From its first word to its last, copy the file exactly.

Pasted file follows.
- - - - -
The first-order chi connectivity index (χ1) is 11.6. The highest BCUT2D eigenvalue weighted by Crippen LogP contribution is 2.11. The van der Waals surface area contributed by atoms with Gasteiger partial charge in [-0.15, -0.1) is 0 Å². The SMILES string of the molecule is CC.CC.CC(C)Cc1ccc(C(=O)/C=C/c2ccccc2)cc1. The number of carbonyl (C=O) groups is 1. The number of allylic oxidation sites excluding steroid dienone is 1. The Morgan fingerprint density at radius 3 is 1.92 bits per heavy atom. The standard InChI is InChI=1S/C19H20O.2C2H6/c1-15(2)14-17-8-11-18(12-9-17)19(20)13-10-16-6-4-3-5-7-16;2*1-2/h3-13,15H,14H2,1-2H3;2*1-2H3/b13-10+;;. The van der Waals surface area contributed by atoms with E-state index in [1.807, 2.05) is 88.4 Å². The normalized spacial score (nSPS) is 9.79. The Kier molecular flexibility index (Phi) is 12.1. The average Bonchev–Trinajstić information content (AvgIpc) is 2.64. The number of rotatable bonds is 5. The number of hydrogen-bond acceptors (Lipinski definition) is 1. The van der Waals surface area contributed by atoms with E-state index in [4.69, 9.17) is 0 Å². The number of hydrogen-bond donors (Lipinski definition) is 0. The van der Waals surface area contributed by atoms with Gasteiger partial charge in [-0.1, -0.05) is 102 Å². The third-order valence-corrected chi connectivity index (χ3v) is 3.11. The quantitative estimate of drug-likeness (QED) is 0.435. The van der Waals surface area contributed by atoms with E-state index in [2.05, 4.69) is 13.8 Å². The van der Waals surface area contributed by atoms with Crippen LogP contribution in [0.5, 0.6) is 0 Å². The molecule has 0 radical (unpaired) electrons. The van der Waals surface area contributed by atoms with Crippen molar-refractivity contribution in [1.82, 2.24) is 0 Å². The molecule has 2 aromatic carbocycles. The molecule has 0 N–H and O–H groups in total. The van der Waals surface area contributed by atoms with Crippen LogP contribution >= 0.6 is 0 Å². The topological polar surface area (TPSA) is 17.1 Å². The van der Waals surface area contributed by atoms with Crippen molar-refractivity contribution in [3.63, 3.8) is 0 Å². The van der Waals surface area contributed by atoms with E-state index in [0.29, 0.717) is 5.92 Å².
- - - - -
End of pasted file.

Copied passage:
The first-order chi connectivity index (χ1) is 11.6. The highest BCUT2D eigenvalue weighted by Crippen LogP contribution is 2.11. The van der Waals surface area contributed by atoms with Gasteiger partial charge in [-0.15, -0.1) is 0 Å². The SMILES string of the molecule is CC.CC.CC(C)Cc1ccc(C(=O)/C=C/c2ccccc2)cc1. The number of carbonyl (C=O) groups is 1. The number of allylic oxidation sites excluding steroid dienone is 1. The Morgan fingerprint density at radius 3 is 1.92 bits per heavy atom. The standard InChI is InChI=1S/C19H20O.2C2H6/c1-15(2)14-17-8-11-18(12-9-17)19(20)13-10-16-6-4-3-5-7-16;2*1-2/h3-13,15H,14H2,1-2H3;2*1-2H3/b13-10+;;. The van der Waals surface area contributed by atoms with E-state index in [1.807, 2.05) is 88.4 Å². The normalized spacial score (nSPS) is 9.79. The Kier molecular flexibility index (Phi) is 12.1. The average Bonchev–Trinajstić information content (AvgIpc) is 2.64. The number of rotatable bonds is 5. The number of hydrogen-bond acceptors (Lipinski definition) is 1. The van der Waals surface area contributed by atoms with E-state index in [4.69, 9.17) is 0 Å². The number of hydrogen-bond donors (Lipinski definition) is 0. The van der Waals surface area contributed by atoms with Gasteiger partial charge in [-0.1, -0.05) is 102 Å². The third-order valence-corrected chi connectivity index (χ3v) is 3.11. The quantitative estimate of drug-likeness (QED) is 0.435. The van der Waals surface area contributed by atoms with E-state index in [2.05, 4.69) is 13.8 Å². The van der Waals surface area contributed by atoms with Crippen LogP contribution in [0.5, 0.6) is 0 Å². The molecule has 0 radical (unpaired) electrons. The van der Waals surface area contributed by atoms with Crippen molar-refractivity contribution in [1.82, 2.24) is 0 Å². The molecule has 2 aromatic carbocycles. The molecule has 0 N–H and O–H groups in total. The van der Waals surface area contributed by atoms with Crippen LogP contribution >= 0.6 is 0 Å². The topological polar surface area (TPSA) is 17.1 Å². The van der Waals surface area contributed by atoms with Crippen molar-refractivity contribution in [3.63, 3.8) is 0 Å². The van der Waals surface area contributed by atoms with E-state index in [0.29, 0.717) is 5.92 Å².